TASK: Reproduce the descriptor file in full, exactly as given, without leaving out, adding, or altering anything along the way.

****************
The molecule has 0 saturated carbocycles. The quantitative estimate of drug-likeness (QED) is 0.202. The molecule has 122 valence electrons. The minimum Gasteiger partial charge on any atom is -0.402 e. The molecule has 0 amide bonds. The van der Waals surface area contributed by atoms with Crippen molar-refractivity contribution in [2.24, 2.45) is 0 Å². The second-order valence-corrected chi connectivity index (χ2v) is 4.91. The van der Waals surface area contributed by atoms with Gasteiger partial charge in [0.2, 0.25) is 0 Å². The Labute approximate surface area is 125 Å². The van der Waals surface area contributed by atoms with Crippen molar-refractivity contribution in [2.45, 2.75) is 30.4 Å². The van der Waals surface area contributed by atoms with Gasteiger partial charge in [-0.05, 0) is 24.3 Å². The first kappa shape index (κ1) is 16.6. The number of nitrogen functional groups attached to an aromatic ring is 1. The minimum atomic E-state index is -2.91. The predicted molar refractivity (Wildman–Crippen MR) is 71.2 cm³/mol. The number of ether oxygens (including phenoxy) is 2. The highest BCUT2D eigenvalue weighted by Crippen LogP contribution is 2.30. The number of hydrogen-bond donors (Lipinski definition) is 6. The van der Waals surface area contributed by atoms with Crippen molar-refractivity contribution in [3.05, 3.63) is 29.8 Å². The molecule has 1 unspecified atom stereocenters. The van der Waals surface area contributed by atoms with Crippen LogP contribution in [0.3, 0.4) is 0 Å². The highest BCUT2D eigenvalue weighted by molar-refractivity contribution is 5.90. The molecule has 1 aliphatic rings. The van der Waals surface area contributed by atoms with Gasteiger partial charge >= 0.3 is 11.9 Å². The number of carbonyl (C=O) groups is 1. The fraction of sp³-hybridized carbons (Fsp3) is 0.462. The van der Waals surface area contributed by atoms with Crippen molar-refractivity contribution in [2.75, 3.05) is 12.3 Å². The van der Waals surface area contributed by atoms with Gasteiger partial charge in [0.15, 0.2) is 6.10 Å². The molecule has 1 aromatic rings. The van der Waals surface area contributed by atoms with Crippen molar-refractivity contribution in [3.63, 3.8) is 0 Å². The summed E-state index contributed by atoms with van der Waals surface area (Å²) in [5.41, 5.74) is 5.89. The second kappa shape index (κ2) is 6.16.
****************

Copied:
The molecule has 0 saturated carbocycles. The quantitative estimate of drug-likeness (QED) is 0.202. The molecule has 122 valence electrons. The minimum Gasteiger partial charge on any atom is -0.402 e. The molecule has 0 amide bonds. The van der Waals surface area contributed by atoms with Crippen molar-refractivity contribution in [2.24, 2.45) is 0 Å². The second-order valence-corrected chi connectivity index (χ2v) is 4.91. The van der Waals surface area contributed by atoms with Gasteiger partial charge in [0.2, 0.25) is 0 Å². The Labute approximate surface area is 125 Å². The van der Waals surface area contributed by atoms with Crippen molar-refractivity contribution in [2.45, 2.75) is 30.4 Å². The van der Waals surface area contributed by atoms with Gasteiger partial charge in [-0.05, 0) is 24.3 Å². The first kappa shape index (κ1) is 16.6. The number of nitrogen functional groups attached to an aromatic ring is 1. The minimum atomic E-state index is -2.91. The predicted molar refractivity (Wildman–Crippen MR) is 71.2 cm³/mol. The number of ether oxygens (including phenoxy) is 2. The highest BCUT2D eigenvalue weighted by Crippen LogP contribution is 2.30. The number of hydrogen-bond donors (Lipinski definition) is 6. The van der Waals surface area contributed by atoms with Crippen molar-refractivity contribution in [3.05, 3.63) is 29.8 Å². The molecule has 1 unspecified atom stereocenters. The van der Waals surface area contributed by atoms with Crippen LogP contribution in [0.3, 0.4) is 0 Å². The highest BCUT2D eigenvalue weighted by molar-refractivity contribution is 5.90. The molecule has 1 aliphatic rings. The van der Waals surface area contributed by atoms with Gasteiger partial charge >= 0.3 is 11.9 Å². The number of carbonyl (C=O) groups is 1. The fraction of sp³-hybridized carbons (Fsp3) is 0.462. The van der Waals surface area contributed by atoms with Crippen molar-refractivity contribution in [2.75, 3.05) is 12.3 Å². The van der Waals surface area contributed by atoms with Gasteiger partial charge in [0.15, 0.2) is 6.10 Å². The molecule has 1 aromatic rings. The van der Waals surface area contributed by atoms with Crippen molar-refractivity contribution in [3.63, 3.8) is 0 Å². The summed E-state index contributed by atoms with van der Waals surface area (Å²) in [5.41, 5.74) is 5.89. The second kappa shape index (κ2) is 6.16.